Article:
Recommended age group: 5–11
Time required: one 45–60 minute session
Equipment: Living the Values helping others, Olympic and Paralympic Values resources (optional).


  1. Take a look through the Living the Values helping others presentation or Celebrating Rio assembly slides, which contain useful images and information that you can use as a whole class stimulus.
  2. Talk about the huge numbers of volunteers that were need to make the Rio 2016 Games and the London 2012 Games such a success.
  3. Have a whole class discussion about what it means to volunteer and ask the children to share their own experiences of occasions they have given up their free time to help other people at home, at school or in the community, e.g. as part of a group such as Brownies, Cubs, Guides and Scouts or as play leaders/ buddies, etc.
  4. Make a class list of the kinds of things the children could help with at home (chores, helping to look after a younger sibling, visiting an elderly relation, etc) and at school (tidying the classroom, helping younger children at play and lunch times, making something for a shared area such as a display, volunteering to become a playground buddy or play leader, etc).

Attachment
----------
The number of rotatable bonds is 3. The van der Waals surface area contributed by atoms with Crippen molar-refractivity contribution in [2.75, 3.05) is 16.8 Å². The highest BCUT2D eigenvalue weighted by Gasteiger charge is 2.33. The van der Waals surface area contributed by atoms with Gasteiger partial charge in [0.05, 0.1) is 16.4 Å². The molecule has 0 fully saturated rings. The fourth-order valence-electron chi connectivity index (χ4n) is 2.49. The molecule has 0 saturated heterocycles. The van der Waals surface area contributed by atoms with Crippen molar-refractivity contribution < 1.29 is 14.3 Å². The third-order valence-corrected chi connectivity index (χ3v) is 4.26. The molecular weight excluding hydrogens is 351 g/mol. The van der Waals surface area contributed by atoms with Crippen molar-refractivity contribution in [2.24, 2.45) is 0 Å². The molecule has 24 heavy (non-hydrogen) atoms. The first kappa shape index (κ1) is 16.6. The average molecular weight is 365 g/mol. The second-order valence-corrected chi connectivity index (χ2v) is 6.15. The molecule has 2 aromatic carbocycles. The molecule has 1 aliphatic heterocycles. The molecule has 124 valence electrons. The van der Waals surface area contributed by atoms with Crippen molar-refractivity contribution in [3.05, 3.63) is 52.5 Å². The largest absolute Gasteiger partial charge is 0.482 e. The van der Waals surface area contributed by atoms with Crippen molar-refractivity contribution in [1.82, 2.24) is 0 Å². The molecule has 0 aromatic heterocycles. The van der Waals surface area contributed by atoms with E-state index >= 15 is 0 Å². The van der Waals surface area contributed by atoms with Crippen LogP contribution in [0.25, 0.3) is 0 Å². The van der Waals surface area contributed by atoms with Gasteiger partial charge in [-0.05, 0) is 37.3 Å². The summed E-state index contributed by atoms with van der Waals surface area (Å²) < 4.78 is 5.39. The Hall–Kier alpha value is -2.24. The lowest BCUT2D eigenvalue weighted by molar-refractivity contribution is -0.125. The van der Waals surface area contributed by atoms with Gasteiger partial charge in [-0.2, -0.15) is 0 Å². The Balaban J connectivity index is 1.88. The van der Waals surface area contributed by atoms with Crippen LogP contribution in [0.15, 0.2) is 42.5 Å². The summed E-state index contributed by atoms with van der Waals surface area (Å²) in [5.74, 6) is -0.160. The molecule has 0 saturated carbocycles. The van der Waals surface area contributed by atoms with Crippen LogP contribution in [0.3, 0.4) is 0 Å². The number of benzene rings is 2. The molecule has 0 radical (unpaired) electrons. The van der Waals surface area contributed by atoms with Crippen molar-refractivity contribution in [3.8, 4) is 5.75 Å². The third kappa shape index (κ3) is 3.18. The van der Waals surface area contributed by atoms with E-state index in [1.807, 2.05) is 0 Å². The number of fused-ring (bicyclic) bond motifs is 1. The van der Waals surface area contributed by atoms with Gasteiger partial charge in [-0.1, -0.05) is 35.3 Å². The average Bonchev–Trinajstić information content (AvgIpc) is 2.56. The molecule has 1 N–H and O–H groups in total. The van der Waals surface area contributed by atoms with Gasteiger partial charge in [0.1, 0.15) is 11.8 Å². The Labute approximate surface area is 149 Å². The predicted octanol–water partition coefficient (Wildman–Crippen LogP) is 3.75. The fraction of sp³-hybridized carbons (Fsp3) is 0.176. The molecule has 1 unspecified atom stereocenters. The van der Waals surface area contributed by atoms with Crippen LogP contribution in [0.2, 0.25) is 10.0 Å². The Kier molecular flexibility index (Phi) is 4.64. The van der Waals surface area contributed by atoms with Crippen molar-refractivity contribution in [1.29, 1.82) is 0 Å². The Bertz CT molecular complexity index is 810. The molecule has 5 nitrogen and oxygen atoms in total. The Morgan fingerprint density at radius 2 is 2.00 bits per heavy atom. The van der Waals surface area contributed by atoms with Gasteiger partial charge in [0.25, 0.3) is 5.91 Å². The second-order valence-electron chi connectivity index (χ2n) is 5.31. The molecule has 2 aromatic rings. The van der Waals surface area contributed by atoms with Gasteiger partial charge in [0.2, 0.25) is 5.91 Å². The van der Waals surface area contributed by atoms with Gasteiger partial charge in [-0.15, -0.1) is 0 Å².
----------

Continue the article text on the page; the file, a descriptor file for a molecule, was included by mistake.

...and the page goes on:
5. Working in small teams (even a team of two) the children decide how they could help at home, at school or in the community and set themselves a goal, e.g. a certain number of hours or a project to complete by a given date.
  6. Teams can use the ‘Living the Values, helping others’ activity sheet to plan, review and record their volunteering challenge.
  7. They could add up their volunteering time as a team, i.e. if individuals helped at home, they add all their times to the record sheet, combining them to reach a team total. Why not add all the team totals together to arrive at a whole class total?


For younger children it may be more appropriate and achievable for them to concentrate on helping others at school or at home for a short period of time, while older children could extend their volunteering ideas to the wider local community over a longer time, for example as members of an organised community group, such as Cubs or Brownies or as part of a young leadership programme.


If you would like the children to consider in greater depth how good teams work, before they begin their own team challenge, work through the ideas in the ‘What makes an effective team?’ lesson and complete the ‘What makes an effective team?’ activity sheet.

Teams could research and find a local charity/ volunteer group they might like to help with on a more regular basis or during their school holidays.